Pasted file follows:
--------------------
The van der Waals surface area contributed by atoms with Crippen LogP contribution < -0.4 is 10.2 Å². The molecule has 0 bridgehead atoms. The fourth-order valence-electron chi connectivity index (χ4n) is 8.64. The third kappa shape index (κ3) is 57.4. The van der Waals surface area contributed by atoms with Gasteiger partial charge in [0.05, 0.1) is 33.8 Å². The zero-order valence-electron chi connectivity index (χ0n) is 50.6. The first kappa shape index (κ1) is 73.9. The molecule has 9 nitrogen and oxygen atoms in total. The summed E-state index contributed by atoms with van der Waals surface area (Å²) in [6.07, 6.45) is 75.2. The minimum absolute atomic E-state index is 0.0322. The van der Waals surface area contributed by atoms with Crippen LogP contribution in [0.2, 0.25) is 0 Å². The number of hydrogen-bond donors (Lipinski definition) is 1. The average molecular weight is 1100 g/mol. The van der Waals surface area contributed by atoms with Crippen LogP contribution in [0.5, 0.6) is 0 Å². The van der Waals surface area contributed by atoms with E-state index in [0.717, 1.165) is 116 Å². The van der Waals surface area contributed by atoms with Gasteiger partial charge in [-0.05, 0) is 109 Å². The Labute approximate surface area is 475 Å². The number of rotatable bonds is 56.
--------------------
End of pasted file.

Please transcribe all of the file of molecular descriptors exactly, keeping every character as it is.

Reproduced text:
The van der Waals surface area contributed by atoms with Crippen LogP contribution < -0.4 is 10.2 Å². The molecule has 0 bridgehead atoms. The fourth-order valence-electron chi connectivity index (χ4n) is 8.64. The third kappa shape index (κ3) is 57.4. The van der Waals surface area contributed by atoms with Gasteiger partial charge in [0.05, 0.1) is 33.8 Å². The zero-order valence-electron chi connectivity index (χ0n) is 50.6. The first kappa shape index (κ1) is 73.9. The molecule has 9 nitrogen and oxygen atoms in total. The summed E-state index contributed by atoms with van der Waals surface area (Å²) in [6.07, 6.45) is 75.2. The minimum absolute atomic E-state index is 0.0322. The van der Waals surface area contributed by atoms with Crippen LogP contribution in [0.2, 0.25) is 0 Å². The number of hydrogen-bond donors (Lipinski definition) is 1. The average molecular weight is 1100 g/mol. The van der Waals surface area contributed by atoms with Crippen LogP contribution in [0.5, 0.6) is 0 Å². The van der Waals surface area contributed by atoms with E-state index in [0.717, 1.165) is 116 Å². The van der Waals surface area contributed by atoms with Gasteiger partial charge in [-0.05, 0) is 109 Å². The Labute approximate surface area is 475 Å². The number of rotatable bonds is 56.